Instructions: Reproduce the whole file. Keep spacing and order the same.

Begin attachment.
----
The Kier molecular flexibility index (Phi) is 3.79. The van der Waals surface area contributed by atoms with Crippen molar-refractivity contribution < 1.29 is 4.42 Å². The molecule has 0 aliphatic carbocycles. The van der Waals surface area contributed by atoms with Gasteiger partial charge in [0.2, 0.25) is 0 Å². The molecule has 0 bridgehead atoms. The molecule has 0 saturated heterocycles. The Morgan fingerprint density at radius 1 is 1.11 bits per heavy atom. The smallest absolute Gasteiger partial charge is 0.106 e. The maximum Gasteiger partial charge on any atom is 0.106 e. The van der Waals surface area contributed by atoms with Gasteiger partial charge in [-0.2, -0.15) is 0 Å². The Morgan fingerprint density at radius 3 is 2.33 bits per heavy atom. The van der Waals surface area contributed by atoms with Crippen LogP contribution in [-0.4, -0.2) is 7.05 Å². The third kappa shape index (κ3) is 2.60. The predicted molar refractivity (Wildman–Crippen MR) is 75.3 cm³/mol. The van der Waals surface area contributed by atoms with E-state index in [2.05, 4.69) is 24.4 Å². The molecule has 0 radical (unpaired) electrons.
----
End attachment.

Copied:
The Kier molecular flexibility index (Phi) is 3.79. The van der Waals surface area contributed by atoms with Crippen molar-refractivity contribution < 1.29 is 4.42 Å². The molecule has 0 aliphatic carbocycles. The van der Waals surface area contributed by atoms with Gasteiger partial charge in [0.2, 0.25) is 0 Å². The molecule has 0 bridgehead atoms. The molecule has 0 saturated heterocycles. The Morgan fingerprint density at radius 1 is 1.11 bits per heavy atom. The smallest absolute Gasteiger partial charge is 0.106 e. The maximum Gasteiger partial charge on any atom is 0.106 e. The van der Waals surface area contributed by atoms with Gasteiger partial charge in [-0.2, -0.15) is 0 Å². The Morgan fingerprint density at radius 3 is 2.33 bits per heavy atom. The van der Waals surface area contributed by atoms with Crippen LogP contribution in [-0.4, -0.2) is 7.05 Å². The third kappa shape index (κ3) is 2.60. The predicted molar refractivity (Wildman–Crippen MR) is 75.3 cm³/mol. The van der Waals surface area contributed by atoms with E-state index in [2.05, 4.69) is 24.4 Å². The molecule has 0 radical (unpaired) electrons.